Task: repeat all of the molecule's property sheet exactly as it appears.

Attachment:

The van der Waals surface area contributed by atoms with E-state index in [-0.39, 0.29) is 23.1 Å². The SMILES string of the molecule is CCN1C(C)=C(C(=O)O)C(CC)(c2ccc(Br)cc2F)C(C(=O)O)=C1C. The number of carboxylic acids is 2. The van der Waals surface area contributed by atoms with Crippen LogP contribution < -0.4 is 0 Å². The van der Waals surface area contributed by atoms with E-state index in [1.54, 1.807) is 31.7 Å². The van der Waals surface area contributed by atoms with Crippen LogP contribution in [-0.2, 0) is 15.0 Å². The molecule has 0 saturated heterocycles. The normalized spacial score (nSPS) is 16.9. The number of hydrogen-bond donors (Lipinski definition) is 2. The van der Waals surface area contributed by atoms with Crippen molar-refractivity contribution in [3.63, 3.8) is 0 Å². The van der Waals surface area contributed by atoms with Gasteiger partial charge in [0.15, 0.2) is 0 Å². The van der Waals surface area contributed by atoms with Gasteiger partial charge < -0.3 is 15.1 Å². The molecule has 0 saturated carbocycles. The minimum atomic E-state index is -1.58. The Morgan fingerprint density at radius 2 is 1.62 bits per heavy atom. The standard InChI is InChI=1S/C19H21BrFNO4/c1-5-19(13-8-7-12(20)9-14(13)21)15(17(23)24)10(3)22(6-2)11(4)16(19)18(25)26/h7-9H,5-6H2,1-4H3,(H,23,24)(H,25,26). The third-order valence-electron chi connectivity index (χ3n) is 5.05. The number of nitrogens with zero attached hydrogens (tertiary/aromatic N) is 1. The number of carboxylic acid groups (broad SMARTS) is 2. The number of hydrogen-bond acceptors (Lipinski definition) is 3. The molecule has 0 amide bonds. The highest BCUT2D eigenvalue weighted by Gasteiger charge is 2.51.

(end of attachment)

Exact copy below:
The van der Waals surface area contributed by atoms with E-state index in [-0.39, 0.29) is 23.1 Å². The SMILES string of the molecule is CCN1C(C)=C(C(=O)O)C(CC)(c2ccc(Br)cc2F)C(C(=O)O)=C1C. The number of carboxylic acids is 2. The van der Waals surface area contributed by atoms with Crippen LogP contribution < -0.4 is 0 Å². The van der Waals surface area contributed by atoms with E-state index in [1.54, 1.807) is 31.7 Å². The van der Waals surface area contributed by atoms with Crippen LogP contribution in [-0.2, 0) is 15.0 Å². The molecule has 0 saturated heterocycles. The normalized spacial score (nSPS) is 16.9. The number of hydrogen-bond donors (Lipinski definition) is 2. The van der Waals surface area contributed by atoms with Crippen molar-refractivity contribution in [3.63, 3.8) is 0 Å². The van der Waals surface area contributed by atoms with Gasteiger partial charge in [0.15, 0.2) is 0 Å². The van der Waals surface area contributed by atoms with Gasteiger partial charge < -0.3 is 15.1 Å². The molecule has 0 saturated carbocycles. The minimum atomic E-state index is -1.58. The Morgan fingerprint density at radius 2 is 1.62 bits per heavy atom. The standard InChI is InChI=1S/C19H21BrFNO4/c1-5-19(13-8-7-12(20)9-14(13)21)15(17(23)24)10(3)22(6-2)11(4)16(19)18(25)26/h7-9H,5-6H2,1-4H3,(H,23,24)(H,25,26). The third-order valence-electron chi connectivity index (χ3n) is 5.05. The number of nitrogens with zero attached hydrogens (tertiary/aromatic N) is 1. The number of carboxylic acid groups (broad SMARTS) is 2. The number of hydrogen-bond acceptors (Lipinski definition) is 3. The molecule has 0 amide bonds. The highest BCUT2D eigenvalue weighted by Gasteiger charge is 2.51.